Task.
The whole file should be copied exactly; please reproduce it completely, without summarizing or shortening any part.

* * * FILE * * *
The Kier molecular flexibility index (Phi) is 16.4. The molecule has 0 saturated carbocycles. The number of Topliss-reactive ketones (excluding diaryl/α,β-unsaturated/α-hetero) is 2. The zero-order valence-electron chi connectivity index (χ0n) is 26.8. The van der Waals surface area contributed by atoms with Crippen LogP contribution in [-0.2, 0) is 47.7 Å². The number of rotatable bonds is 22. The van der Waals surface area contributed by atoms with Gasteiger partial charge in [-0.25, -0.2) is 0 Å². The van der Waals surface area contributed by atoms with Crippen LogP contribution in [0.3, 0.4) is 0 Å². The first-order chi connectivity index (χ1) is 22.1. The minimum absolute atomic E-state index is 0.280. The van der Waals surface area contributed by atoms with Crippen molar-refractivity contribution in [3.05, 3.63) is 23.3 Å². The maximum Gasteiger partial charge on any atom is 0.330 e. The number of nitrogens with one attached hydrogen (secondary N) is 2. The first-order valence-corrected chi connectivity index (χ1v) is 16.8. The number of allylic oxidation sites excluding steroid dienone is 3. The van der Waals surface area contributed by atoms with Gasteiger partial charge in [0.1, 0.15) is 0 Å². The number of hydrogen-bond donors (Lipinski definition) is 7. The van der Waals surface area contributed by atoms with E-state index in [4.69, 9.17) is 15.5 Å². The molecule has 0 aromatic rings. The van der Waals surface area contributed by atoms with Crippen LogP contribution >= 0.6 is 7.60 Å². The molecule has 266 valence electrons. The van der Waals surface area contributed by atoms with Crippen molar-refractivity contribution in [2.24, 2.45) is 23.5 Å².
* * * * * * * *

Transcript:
The Kier molecular flexibility index (Phi) is 16.4. The molecule has 0 saturated carbocycles. The number of Topliss-reactive ketones (excluding diaryl/α,β-unsaturated/α-hetero) is 2. The zero-order valence-electron chi connectivity index (χ0n) is 26.8. The van der Waals surface area contributed by atoms with Crippen LogP contribution in [-0.2, 0) is 47.7 Å². The number of rotatable bonds is 22. The van der Waals surface area contributed by atoms with Gasteiger partial charge in [-0.25, -0.2) is 0 Å². The van der Waals surface area contributed by atoms with Crippen LogP contribution in [0.3, 0.4) is 0 Å². The first-order chi connectivity index (χ1) is 22.1. The minimum absolute atomic E-state index is 0.280. The van der Waals surface area contributed by atoms with Crippen molar-refractivity contribution in [3.05, 3.63) is 23.3 Å². The maximum Gasteiger partial charge on any atom is 0.330 e. The number of nitrogens with one attached hydrogen (secondary N) is 2. The first-order valence-corrected chi connectivity index (χ1v) is 16.8. The number of allylic oxidation sites excluding steroid dienone is 3. The van der Waals surface area contributed by atoms with Gasteiger partial charge in [0.1, 0.15) is 0 Å². The number of hydrogen-bond donors (Lipinski definition) is 7. The van der Waals surface area contributed by atoms with E-state index in [4.69, 9.17) is 15.5 Å². The molecule has 0 aromatic rings. The van der Waals surface area contributed by atoms with Crippen LogP contribution >= 0.6 is 7.60 Å². The molecule has 266 valence electrons. The van der Waals surface area contributed by atoms with Crippen molar-refractivity contribution in [2.24, 2.45) is 23.5 Å².